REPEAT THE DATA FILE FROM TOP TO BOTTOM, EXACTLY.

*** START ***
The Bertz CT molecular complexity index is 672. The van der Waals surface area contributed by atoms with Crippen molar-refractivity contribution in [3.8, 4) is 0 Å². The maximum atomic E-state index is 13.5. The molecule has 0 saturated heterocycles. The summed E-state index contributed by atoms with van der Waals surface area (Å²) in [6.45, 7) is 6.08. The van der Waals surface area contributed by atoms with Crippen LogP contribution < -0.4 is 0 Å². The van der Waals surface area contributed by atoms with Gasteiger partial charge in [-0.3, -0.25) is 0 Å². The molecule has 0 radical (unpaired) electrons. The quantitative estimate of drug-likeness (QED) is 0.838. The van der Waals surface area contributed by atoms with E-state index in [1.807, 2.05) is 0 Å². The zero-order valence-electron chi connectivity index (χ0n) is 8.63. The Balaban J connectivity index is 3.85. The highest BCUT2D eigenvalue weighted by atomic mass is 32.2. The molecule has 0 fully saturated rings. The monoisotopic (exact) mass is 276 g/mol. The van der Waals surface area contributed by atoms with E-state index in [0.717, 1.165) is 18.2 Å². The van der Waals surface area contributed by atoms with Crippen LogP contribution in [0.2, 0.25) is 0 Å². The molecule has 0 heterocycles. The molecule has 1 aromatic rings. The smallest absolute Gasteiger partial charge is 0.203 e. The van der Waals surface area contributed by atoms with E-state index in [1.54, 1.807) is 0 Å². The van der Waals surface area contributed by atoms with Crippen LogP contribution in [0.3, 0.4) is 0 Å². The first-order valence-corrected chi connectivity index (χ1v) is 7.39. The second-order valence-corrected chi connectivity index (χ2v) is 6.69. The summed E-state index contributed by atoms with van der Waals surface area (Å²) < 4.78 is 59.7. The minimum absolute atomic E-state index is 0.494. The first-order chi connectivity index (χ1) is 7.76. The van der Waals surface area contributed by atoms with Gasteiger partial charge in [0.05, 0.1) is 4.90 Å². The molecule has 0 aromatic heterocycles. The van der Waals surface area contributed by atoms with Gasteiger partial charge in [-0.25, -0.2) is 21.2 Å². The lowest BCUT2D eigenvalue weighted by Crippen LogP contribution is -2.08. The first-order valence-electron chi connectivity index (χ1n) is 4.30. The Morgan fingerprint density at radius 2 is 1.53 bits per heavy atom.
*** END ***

The Bertz CT molecular complexity index is 672. The van der Waals surface area contributed by atoms with Crippen molar-refractivity contribution in [3.8, 4) is 0 Å². The maximum atomic E-state index is 13.5. The molecule has 0 saturated heterocycles. The summed E-state index contributed by atoms with van der Waals surface area (Å²) in [6.45, 7) is 6.08. The van der Waals surface area contributed by atoms with Crippen LogP contribution < -0.4 is 0 Å². The van der Waals surface area contributed by atoms with Gasteiger partial charge in [-0.3, -0.25) is 0 Å². The molecule has 0 radical (unpaired) electrons. The quantitative estimate of drug-likeness (QED) is 0.838. The van der Waals surface area contributed by atoms with E-state index in [1.807, 2.05) is 0 Å². The zero-order valence-electron chi connectivity index (χ0n) is 8.63. The Balaban J connectivity index is 3.85. The highest BCUT2D eigenvalue weighted by atomic mass is 32.2. The molecule has 0 fully saturated rings. The monoisotopic (exact) mass is 276 g/mol. The van der Waals surface area contributed by atoms with E-state index in [0.717, 1.165) is 18.2 Å². The van der Waals surface area contributed by atoms with Crippen LogP contribution in [0.2, 0.25) is 0 Å². The molecule has 0 heterocycles. The molecule has 1 aromatic rings. The smallest absolute Gasteiger partial charge is 0.203 e. The van der Waals surface area contributed by atoms with E-state index in [1.54, 1.807) is 0 Å². The van der Waals surface area contributed by atoms with Crippen LogP contribution in [0.3, 0.4) is 0 Å². The first-order valence-corrected chi connectivity index (χ1v) is 7.39. The second-order valence-corrected chi connectivity index (χ2v) is 6.69. The summed E-state index contributed by atoms with van der Waals surface area (Å²) < 4.78 is 59.7. The minimum absolute atomic E-state index is 0.494. The first-order chi connectivity index (χ1) is 7.76. The van der Waals surface area contributed by atoms with Gasteiger partial charge in [0.05, 0.1) is 4.90 Å². The molecule has 0 aromatic heterocycles. The van der Waals surface area contributed by atoms with Gasteiger partial charge in [-0.25, -0.2) is 21.2 Å². The lowest BCUT2D eigenvalue weighted by Crippen LogP contribution is -2.08. The first-order valence-electron chi connectivity index (χ1n) is 4.30. The Morgan fingerprint density at radius 2 is 1.53 bits per heavy atom.